The Pakatakan-St. Augustine connection

More on the Native American conversation:

Ethel Bussy, in her 1960 book History of Margaretville and Surrounding Area, noted that “In 1949, Willard Sanford (former Village Historian) took a piece of stone from the site of the ancient Indian village of Pakatakan near Arkville and it was sent by express to the Lightner Museum at St. Augustine, Florida. The stone was to be engraved with the name of the donor and the site from which it was taken and was to be inserted into a stone bridge being built near the museum. The bridge was to be made up of stones from each battlefield and historical site in the US.”

An inquiry sent to the Lightner Museum ( yielded the following reply from Irene Lewis Lowrie, Registrar at the museum: “The good news is that we do have a list from 1948 showing that Willard F. Sanford of New York donated ‘a stone from the Pakatakan Indian village in the Western Catskill Mountains.’ Additionally, there are many small pencil drawings of the various rock columns showing numbers on various shaped rocks. The bad news is that here is no paper record indicating which number corresponds to which name. We can only assume Sanford’s rock is out there, somewhere on posts at the base of the bridge. . . . A photograph in Hobbies, July, 1948, p. 102 shows that the original four foot wide short block walls at both ends of the bridge were to be surfaced with historical rocks. Probably due to a lack of enough rocks, the block walls were greatly scaled down to be more column sized. They are covered with various rocks, stones and a few bricks.”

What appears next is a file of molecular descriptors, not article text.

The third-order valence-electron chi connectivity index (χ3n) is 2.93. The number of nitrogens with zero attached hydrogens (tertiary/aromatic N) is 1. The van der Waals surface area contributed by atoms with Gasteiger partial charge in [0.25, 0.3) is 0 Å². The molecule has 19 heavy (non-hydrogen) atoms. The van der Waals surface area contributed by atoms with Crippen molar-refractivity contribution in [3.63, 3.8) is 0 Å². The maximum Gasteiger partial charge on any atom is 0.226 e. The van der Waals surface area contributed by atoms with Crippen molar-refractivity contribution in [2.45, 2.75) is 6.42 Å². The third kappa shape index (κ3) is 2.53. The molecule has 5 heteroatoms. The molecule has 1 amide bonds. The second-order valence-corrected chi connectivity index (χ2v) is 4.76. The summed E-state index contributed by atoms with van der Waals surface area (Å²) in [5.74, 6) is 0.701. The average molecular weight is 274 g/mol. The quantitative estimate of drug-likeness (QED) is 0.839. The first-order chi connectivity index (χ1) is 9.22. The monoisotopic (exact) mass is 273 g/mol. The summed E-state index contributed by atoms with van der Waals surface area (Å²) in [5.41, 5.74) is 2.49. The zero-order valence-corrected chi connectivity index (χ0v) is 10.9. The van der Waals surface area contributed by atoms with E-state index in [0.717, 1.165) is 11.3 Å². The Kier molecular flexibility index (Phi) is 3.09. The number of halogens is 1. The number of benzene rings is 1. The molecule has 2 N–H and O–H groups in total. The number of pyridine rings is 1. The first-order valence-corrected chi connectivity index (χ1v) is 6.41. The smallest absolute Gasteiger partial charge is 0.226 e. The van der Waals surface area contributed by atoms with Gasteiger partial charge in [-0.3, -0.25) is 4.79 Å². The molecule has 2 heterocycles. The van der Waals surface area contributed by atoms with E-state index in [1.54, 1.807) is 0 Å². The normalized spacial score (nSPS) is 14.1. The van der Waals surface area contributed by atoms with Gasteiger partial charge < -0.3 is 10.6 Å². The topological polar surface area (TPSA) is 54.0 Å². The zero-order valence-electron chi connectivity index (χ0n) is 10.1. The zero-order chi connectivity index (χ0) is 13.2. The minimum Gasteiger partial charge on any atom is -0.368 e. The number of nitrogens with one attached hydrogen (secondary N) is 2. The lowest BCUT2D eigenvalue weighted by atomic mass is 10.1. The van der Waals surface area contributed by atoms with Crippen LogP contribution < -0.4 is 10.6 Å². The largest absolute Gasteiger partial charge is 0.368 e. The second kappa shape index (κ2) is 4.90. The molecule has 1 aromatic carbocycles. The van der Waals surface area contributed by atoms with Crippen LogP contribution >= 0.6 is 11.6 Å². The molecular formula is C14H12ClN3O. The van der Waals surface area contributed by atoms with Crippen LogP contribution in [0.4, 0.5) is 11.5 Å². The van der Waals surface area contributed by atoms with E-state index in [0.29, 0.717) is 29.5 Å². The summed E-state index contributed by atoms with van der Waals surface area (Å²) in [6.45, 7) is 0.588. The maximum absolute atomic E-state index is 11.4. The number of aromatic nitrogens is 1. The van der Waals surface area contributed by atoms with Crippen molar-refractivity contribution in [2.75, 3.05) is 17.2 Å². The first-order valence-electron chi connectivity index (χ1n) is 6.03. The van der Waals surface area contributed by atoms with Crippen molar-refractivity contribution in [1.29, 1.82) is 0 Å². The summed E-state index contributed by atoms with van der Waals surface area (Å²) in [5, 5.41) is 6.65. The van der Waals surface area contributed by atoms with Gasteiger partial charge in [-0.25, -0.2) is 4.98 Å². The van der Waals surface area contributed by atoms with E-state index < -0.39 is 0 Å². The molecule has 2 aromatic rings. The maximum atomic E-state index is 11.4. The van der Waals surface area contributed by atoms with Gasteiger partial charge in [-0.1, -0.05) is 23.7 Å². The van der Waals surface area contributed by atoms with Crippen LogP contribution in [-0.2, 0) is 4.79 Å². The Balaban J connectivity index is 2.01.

The bridge at Lightner Museum

The bridge at Lightner Museum, with Pakatakan rock embedded, somewhere.

Ms Lawrie passed along this photo of the bridge, with the Pakatakan rock embedded somewhere. The whole story of the Native American village – whether it was indeed a settlement, or a seasonal camp, and precisely where it was located — remains a topic for debate and wonder.

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